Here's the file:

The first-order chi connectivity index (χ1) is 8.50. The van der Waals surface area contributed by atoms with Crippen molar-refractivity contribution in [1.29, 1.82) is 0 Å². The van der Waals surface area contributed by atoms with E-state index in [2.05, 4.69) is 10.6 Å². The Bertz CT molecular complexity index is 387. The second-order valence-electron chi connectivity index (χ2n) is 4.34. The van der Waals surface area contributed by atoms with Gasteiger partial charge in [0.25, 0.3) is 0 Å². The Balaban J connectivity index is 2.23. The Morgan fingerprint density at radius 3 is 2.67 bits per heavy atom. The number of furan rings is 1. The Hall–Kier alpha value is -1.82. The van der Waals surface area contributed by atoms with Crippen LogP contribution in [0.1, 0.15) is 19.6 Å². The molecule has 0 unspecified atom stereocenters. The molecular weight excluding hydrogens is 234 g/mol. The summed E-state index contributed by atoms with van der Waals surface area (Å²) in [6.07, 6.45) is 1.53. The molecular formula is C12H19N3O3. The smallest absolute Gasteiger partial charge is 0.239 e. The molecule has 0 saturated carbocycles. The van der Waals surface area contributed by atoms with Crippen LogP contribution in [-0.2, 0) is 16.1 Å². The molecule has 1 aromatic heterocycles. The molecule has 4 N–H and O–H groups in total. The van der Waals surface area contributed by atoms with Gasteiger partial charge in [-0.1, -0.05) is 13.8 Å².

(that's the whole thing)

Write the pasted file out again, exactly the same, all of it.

The first-order chi connectivity index (χ1) is 8.50. The van der Waals surface area contributed by atoms with Crippen molar-refractivity contribution in [1.29, 1.82) is 0 Å². The van der Waals surface area contributed by atoms with E-state index in [2.05, 4.69) is 10.6 Å². The Bertz CT molecular complexity index is 387. The second-order valence-electron chi connectivity index (χ2n) is 4.34. The van der Waals surface area contributed by atoms with Gasteiger partial charge in [0.25, 0.3) is 0 Å². The Balaban J connectivity index is 2.23. The Morgan fingerprint density at radius 3 is 2.67 bits per heavy atom. The number of furan rings is 1. The Hall–Kier alpha value is -1.82. The van der Waals surface area contributed by atoms with Crippen LogP contribution in [0.1, 0.15) is 19.6 Å². The molecule has 0 unspecified atom stereocenters. The molecular weight excluding hydrogens is 234 g/mol. The summed E-state index contributed by atoms with van der Waals surface area (Å²) in [6.07, 6.45) is 1.53. The molecular formula is C12H19N3O3. The smallest absolute Gasteiger partial charge is 0.239 e. The molecule has 0 saturated carbocycles. The van der Waals surface area contributed by atoms with Crippen LogP contribution in [-0.2, 0) is 16.1 Å². The molecule has 1 aromatic heterocycles. The molecule has 4 N–H and O–H groups in total. The van der Waals surface area contributed by atoms with Gasteiger partial charge in [-0.1, -0.05) is 13.8 Å².